Conveying inconsolable anguish: Emma Suárez as the older Julieta.
The generous folds in a billowy crimson dress undulate like a beating heart in the virtuoso opening shot of Julieta, Spanish auteur Pedro Almodóvar’s mournful adaptation of three short stories written by Nobel Prize winner Alice Munro, each focusing on a woman named Juliet Henderson at different times in her life. Almodóvar’s seamless screenplay transposes Munro’s Canadian setting to his native country, and expands upon her Chekhovian narratives by linking them thematically through elements of grief, guilt, and loss.
Like his humanist masterpiece All About My Mother, the film is a testament to the fortitude of maternal love. In sharp contrast to the earlier film, however, Julieta features no HIV-positive nuns, transsexual prostitutes, drug-addicted actresses or cross-dressing fathers orbiting its central female character, a classics literature instructor touched by tragedy three times over the course of the film’s 30-year span. Straightforward and yet emotionally complex, the film is Almodóvar’s most sobering work to date, a mystery about a daughter’s abandonment of her mother without explanation. The disciplined narrative of his 20th feature film is, in some ways, as shocking as the outrageous reactionary politics of his early post-Franco films, which exploded in a rainbow of candy-colored hues. Here, the recurring red-and-blue motif in the film’s design demonstrates a more tempered use of color to adorn a narrative steeped in sadness. One thing about this extremely talented artist: He never sees anything in just black-and-white.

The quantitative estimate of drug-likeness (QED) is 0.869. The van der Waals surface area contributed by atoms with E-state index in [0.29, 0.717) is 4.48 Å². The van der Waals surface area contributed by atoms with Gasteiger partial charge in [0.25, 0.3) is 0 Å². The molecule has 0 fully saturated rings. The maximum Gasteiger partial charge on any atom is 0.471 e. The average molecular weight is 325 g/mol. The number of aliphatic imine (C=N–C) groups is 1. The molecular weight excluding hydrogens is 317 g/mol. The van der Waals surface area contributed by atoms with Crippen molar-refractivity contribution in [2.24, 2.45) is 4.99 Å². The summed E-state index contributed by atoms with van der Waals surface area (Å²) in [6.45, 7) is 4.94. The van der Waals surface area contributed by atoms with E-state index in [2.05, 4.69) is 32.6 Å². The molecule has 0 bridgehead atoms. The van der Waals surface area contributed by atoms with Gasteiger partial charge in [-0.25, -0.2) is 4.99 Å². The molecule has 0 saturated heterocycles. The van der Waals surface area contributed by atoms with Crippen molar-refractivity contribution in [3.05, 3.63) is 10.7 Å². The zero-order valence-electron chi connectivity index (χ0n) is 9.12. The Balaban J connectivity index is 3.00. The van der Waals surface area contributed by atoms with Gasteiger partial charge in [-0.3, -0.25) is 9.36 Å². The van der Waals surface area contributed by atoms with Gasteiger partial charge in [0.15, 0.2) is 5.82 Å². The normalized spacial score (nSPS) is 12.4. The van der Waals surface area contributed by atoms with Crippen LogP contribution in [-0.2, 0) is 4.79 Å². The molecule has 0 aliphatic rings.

Back in the heyday of the Hollywood studio, Julieta would have qualified as a “woman’s picture,” a female-centric melodrama with weepy overtones. Time and time again, Almodóvar has forged a simpatico connection with the actresses in his films, starting with his first muse, the unforgettable Carmen Maura. Here, he uses two women to play Julieta (an homage, no doubt, to fellow countryman Luis Buñuel’s sublime That Obscure Object of Desire): Adriana Ugarte, as the younger version of the character, and Emma Suárez, as the older version. Both are superb. The almost identical way in which each wears the character’s inconsolable anguish on her face is eerie. When Almodóvar transitions from the younger Julieta to the older to evoke the passage of time, using nothing more than a bath towel, you marvel at the assuredness of his simple technique. The conjuror may not perform (for now, at least) the outlandish tricks that once bedazzled us, but he’s still no less a man of magic.